I don’t know, but I do know that I’d love to visit Wheeling and find out!

To contact Rose, please leave a comment below.

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To learn more about how to identify kit homes, click here.

To visit Rachel’s blog, click here.

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The Sears Homes in Elkins, West Virginia

August 22nd, 2010 Sears Homes No comments

My cutie-pie husband is from Elkins, West Virginia (see picture below).  Wayne graduated from Davis and Elkins College in 1977, and Washington and Lee (School of Law) in 1980.  This weekend (August 20th), we drove from Norfolk to Elkins to attend his cousin’s 30th Wedding Anniversary party (part of the Skidmore clan). It was a happy, happy time.  Surprisingly, I found quite a few Sears Homes.  (Story continues below photo of cutie-pie husband)

Darling Hubby Wayne from Elkins

Darling Hubby Wayne from Elkins, poised atop a rock in the Cheat River

What is a Sears Home? These were true kits sold out of the Sears Roebuck catalog. The houses were shipped via rail and contained 30,000 pieces of house. Each kit came with a 75-page instruction manual and a promise that a “man of average abilities” could have one assembled and ready for occupancy in about 90 days. Today, there are about 70,000 Sears kit homes in America. Incredibly, about 90% of the people living in these homes don’t realize what they have! The purpose of this website is to help people learn more about this fascinating piece of America’s history.

Here are a few of the houses I found within the city limits of Elkins, West Virginia.

The Sears Lynnhaven was one of Sears most popular kit homes.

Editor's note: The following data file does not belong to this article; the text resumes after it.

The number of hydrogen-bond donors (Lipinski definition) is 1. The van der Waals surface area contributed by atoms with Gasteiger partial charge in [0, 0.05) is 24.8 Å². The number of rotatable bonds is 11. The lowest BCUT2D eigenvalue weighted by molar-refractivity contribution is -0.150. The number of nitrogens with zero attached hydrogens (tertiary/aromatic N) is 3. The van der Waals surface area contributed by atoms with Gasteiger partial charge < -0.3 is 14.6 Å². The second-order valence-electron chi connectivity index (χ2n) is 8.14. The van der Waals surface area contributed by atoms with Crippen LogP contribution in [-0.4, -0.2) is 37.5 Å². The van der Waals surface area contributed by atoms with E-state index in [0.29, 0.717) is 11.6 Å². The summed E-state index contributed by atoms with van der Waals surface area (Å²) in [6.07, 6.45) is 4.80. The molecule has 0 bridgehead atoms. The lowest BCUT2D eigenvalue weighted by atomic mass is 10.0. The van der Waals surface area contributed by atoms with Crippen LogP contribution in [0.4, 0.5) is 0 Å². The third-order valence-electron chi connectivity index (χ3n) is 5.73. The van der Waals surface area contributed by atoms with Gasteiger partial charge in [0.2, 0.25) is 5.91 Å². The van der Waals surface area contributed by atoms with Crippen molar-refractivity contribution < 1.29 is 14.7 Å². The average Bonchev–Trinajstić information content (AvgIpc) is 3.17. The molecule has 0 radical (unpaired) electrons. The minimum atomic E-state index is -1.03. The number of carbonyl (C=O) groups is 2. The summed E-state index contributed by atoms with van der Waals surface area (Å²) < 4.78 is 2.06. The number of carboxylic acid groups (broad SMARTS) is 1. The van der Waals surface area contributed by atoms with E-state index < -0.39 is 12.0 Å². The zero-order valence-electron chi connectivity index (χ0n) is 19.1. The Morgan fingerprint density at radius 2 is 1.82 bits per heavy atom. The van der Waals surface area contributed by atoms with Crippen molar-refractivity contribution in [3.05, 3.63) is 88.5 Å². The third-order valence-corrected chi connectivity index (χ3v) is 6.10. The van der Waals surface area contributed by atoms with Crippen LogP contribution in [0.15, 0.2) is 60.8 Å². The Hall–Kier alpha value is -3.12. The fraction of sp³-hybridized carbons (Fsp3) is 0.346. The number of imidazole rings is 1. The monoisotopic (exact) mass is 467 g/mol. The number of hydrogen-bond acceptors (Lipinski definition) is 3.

The Sears Lynnhaven was one of Sears' most popular kit homes.

Sears Lynnhaven in Elkins, hidden behind a few trees.

Sears Lynnhaven in Elkins, hidden behind a few trees.

Sears Matoka, another popular Sears Homes

Sears Matoka, another popular Sears Homes

Sears Home or Wardway Home? Hard to know for sure. This house was offered (in identical floorplans) by both Sears and Mongtomery Wards. One things for sure: Its a beautiful old kit house!

Sears Home or Wardway Home? Hard to know for sure. This house was offered (in identical floorplans) by both Sears and Mongtomery Wards. One thing's for sure: It's a beautiful old kit house. It's in South Elkins.

Sears Hazleton high atop the hillside in Elkins

Sears Hazleton from the 1919 Sears Modern Homes catalog

Unfortunately, I had to photograph this house from the opposite side shown in the catalog image, but this bungalow (high atop a hill in Elkins, WV) is unmistakeably a Sears Hazleton. Looking at the house from the right side, you can see that unusual bay window with six windows (four large, one small).